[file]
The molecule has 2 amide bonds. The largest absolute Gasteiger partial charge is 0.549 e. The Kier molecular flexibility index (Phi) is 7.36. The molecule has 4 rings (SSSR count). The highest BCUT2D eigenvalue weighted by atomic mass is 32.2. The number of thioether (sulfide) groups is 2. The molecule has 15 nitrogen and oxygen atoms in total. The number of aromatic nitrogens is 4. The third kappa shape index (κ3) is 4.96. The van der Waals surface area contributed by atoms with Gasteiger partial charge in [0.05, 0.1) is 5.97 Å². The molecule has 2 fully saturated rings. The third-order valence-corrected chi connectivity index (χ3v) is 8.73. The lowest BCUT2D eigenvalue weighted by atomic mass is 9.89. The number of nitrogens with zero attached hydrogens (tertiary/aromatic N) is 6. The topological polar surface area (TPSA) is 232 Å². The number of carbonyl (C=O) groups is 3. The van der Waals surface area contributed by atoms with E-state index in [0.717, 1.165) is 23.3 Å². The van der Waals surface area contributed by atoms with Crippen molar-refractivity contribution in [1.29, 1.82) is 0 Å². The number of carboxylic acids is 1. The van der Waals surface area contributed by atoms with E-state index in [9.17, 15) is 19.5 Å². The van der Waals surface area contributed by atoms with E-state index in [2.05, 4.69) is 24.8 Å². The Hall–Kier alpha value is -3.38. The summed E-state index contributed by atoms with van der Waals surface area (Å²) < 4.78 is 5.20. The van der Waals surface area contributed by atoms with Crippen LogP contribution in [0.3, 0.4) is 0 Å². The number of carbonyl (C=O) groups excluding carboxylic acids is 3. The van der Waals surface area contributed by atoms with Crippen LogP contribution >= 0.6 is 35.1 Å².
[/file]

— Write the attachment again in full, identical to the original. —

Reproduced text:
The molecule has 2 amide bonds. The largest absolute Gasteiger partial charge is 0.549 e. The Kier molecular flexibility index (Phi) is 7.36. The molecule has 4 rings (SSSR count). The highest BCUT2D eigenvalue weighted by atomic mass is 32.2. The number of thioether (sulfide) groups is 2. The molecule has 15 nitrogen and oxygen atoms in total. The number of aromatic nitrogens is 4. The third kappa shape index (κ3) is 4.96. The van der Waals surface area contributed by atoms with Gasteiger partial charge in [0.05, 0.1) is 5.97 Å². The molecule has 2 fully saturated rings. The third-order valence-corrected chi connectivity index (χ3v) is 8.73. The lowest BCUT2D eigenvalue weighted by atomic mass is 9.89. The number of nitrogens with zero attached hydrogens (tertiary/aromatic N) is 6. The topological polar surface area (TPSA) is 232 Å². The number of carbonyl (C=O) groups is 3. The van der Waals surface area contributed by atoms with E-state index in [0.717, 1.165) is 23.3 Å². The van der Waals surface area contributed by atoms with Crippen molar-refractivity contribution in [1.29, 1.82) is 0 Å². The number of carboxylic acids is 1. The van der Waals surface area contributed by atoms with E-state index in [9.17, 15) is 19.5 Å². The van der Waals surface area contributed by atoms with E-state index in [2.05, 4.69) is 24.8 Å². The Hall–Kier alpha value is -3.38. The summed E-state index contributed by atoms with van der Waals surface area (Å²) < 4.78 is 5.20. The van der Waals surface area contributed by atoms with Crippen LogP contribution in [0.3, 0.4) is 0 Å². The number of carbonyl (C=O) groups excluding carboxylic acids is 3. The van der Waals surface area contributed by atoms with Crippen LogP contribution >= 0.6 is 35.1 Å².